When it makes the girls who are unwanted recipients of that attention uncomfortable, it is not acceptable.

          When it takes place in girls' private rooms, it is unacceptable.

          When it takes place in the dark in a van, it is unacceptable.

          You ask: Is it acceptable for you to hold hands with your daughter, or grand-daughter? Are you kidding? Are you really trying to equate the two? I gave my daughter a hug and a kiss tonight, and told her I loved her. I did not do this to my secretary or to some girls in our youth group. The difference between familial and professional is the EXACT problem here. Perhaps that is why you are having a rough time seeing a problem; you see IBLP as a family more than an organization, and within the family you don't see an issue with it.

          But can we PLEASE be real and stop equivocating by equating sexual harassment with familial affection, or with sexual molestation?

          Sorry... haven't posted in a while, and hate to break the silence with a topic like this, but I'm simply incredulous at the ethical gymnastics I'm reading in this thread.

        • Alfred Corduan March 16, 2013

          We must all give an account to Jesus for our actions and words. Who loves us deeply and died for us.

          IBLP and Bill Gothard's relationship with hs staff isn't remotely like a "business" setting. In fact, those that come on board sign up for a 24x7 Discipleship program. His perspective is that parents are placing their young people under his "pastoral" care. If you have been on staff you can confirm this. He views them as "his" kids for that time. Changes the dynamics completely.

          This is my last comment on this tangent.

        • "Hannah" March 16, 2013

          He can view them as his "kids", all he wants to. It still doesn't make sexual harrassment okay, or legal. No matter how much he *feels* they are his kids, they aren't.

          Curious, Alfred, have you ever sat through an employer-mandated sexual harrassment training?

        • "Hannah" March 17, 2013

          For the record, while I myself was never sexually harrassed by Gothard, I was never his child, and he never had the right to assume such a position of authority and familiarity over me.

          And that is the point at which abuse happens, in any relationship: the point at which one person disregards the other's boundaries, and assumes privileges and power, which were never rightfully theirs.

          The book, "Boundaries" may give more perspective, in that regard. I know it was the first voice that told me I had a right to my own person, and that I could stand up against someone overrunning my personal boundaries.

        • David M March 17, 2013

          Wait a second...this seems to be a acknowledgement (a bit offhanded though it may be) by Alfred that these sorts of things being reported do happen - at least things which even Alfred recognizes would normally be considered inappropriate. That's an encouraging step forward Alfred!

        • Chris J. March 17, 2013

          Alfred, I'm trying to understand what you just said. You are saying is that because IBLP is a 24/7 discipleship program, BG assumes becomes a family/father figure to an ATI student when an ATI student becomes an IBLP staffer/volunteer. Because this is a discipleship relationship, rather than a typical employer/employee relationship, BG is permitted to show the same physical affection that may be appropriate for a father to show with a child. This same affection includes playing footsie in a dark car, caressing a young woman's hand, and asking intimate personal questions, etc.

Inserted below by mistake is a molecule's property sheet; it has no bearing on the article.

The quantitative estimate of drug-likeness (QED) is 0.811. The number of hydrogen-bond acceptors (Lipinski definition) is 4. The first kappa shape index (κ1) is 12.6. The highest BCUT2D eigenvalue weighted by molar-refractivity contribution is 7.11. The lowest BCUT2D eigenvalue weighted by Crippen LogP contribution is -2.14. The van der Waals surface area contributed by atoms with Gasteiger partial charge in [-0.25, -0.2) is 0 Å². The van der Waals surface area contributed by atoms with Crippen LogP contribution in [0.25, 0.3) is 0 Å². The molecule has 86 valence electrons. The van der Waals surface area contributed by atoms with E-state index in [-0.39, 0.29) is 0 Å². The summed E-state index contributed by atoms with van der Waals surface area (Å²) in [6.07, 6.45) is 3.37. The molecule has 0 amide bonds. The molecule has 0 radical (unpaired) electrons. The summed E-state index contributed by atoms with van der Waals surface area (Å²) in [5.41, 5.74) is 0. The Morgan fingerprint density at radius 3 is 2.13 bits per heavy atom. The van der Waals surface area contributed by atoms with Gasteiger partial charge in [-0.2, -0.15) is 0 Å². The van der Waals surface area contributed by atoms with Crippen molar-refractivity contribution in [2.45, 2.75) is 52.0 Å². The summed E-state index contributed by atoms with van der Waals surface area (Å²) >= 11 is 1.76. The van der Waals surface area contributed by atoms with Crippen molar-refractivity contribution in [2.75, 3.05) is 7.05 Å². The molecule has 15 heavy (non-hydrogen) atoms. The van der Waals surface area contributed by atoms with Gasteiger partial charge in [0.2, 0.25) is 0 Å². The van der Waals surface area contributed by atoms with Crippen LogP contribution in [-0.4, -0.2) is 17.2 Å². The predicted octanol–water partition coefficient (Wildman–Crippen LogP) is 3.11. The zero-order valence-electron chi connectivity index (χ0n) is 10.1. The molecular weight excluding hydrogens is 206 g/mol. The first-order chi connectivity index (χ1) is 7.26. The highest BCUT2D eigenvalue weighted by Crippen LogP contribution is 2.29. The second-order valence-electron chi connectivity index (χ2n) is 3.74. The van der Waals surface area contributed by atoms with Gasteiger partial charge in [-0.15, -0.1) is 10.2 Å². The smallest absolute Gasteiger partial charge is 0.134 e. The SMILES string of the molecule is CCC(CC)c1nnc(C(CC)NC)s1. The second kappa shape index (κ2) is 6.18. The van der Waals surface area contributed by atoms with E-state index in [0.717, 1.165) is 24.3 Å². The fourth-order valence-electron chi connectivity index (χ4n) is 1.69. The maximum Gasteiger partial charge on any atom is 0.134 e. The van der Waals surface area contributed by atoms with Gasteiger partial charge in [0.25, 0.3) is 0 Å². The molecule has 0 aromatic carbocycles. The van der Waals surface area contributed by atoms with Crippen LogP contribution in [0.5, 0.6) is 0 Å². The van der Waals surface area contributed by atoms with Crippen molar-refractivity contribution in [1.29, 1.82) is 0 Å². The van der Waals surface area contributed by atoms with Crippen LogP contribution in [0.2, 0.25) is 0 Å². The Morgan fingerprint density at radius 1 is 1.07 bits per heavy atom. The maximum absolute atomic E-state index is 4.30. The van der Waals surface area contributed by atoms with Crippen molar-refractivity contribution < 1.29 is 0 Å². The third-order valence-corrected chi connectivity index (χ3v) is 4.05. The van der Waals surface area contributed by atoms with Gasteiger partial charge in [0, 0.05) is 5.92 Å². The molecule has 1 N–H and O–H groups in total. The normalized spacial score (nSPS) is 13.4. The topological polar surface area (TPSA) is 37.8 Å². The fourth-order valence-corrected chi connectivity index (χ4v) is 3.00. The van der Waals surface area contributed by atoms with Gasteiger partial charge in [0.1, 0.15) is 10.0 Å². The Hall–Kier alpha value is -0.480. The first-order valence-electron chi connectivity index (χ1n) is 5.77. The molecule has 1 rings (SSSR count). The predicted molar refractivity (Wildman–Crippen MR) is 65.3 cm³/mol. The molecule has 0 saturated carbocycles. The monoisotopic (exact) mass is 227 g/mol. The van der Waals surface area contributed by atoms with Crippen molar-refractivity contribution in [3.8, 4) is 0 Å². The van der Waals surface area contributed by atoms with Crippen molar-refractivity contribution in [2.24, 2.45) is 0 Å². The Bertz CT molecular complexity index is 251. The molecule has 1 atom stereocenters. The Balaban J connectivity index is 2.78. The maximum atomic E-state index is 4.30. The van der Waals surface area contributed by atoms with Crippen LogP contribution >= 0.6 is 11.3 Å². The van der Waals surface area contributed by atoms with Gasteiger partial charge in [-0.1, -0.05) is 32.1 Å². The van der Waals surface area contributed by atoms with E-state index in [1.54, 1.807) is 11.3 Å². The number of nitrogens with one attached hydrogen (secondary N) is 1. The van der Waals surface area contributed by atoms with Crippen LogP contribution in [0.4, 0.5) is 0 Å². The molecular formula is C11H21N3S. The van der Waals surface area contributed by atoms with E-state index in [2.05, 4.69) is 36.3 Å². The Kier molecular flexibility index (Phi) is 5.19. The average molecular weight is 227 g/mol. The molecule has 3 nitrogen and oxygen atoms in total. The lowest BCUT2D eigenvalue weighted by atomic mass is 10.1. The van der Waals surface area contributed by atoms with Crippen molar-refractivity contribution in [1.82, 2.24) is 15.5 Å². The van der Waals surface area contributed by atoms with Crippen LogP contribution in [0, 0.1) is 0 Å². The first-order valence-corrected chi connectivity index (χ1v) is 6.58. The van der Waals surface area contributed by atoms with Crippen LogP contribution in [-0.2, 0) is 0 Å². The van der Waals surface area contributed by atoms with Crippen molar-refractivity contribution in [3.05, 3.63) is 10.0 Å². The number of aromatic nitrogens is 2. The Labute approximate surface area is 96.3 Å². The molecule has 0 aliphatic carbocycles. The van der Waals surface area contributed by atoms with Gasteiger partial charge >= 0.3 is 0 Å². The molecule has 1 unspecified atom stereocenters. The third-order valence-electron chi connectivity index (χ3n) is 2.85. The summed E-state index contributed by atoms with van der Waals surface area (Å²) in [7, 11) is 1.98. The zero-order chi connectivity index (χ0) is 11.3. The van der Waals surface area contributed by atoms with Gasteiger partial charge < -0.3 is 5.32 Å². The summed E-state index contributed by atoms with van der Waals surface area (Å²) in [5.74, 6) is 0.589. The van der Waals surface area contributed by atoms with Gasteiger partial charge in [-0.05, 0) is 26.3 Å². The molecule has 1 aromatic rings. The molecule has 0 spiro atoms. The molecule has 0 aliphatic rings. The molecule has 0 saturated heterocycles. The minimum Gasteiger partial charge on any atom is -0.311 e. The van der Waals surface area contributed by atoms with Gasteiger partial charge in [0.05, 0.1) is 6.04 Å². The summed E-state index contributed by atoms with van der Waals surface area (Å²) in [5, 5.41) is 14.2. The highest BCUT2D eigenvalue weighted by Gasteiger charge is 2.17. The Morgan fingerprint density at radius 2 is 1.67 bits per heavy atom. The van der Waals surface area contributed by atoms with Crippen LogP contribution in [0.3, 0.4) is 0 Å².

Thus, because this conduct does not physically injury the ATI student, and because it arises out of a ministry/discipleship context, the conduct is not abusive and does not constitute sexual harassment, abuse, or otherwise inappropriate behavior.

          This behavior, when committed by Gothard is excusable, even though it would otherwise be inappropriate/abusive 1) in an ordinary workplace context, 2) when displayed between non-related persons where there is a simliar difference in age, 3) when displayed by someone with a similar authority relationship, 4) girls are taught that this type of affection causes them to "give their hearts away" and should be avoided and 5) is not permitted by other ATI staff members/volunteers and 6) any other ATI male student who engaged in the same behavior would be quickly sent home in shame.

          The ministry context changes the dynamics completely.

          Am I hearing you correctly?

        • Shana March 17, 2013

          I am a bit shocked to read Alfred's dismissal of predatory grooming behavior. Youth trained to instantly obey those in authority as the leading of God, are perfect pickings for sexual predators. The very fact that those in leadership positions in the IBLP organization are given such power over the youth that participate in the organization, should lead to a "higher standard" in how they interact with other peoples children and young adults. I would think that this combination of obedience to authority and viewing leaders as father figures would be very attractive to sexual predators.

        • MatthewS March 17, 2013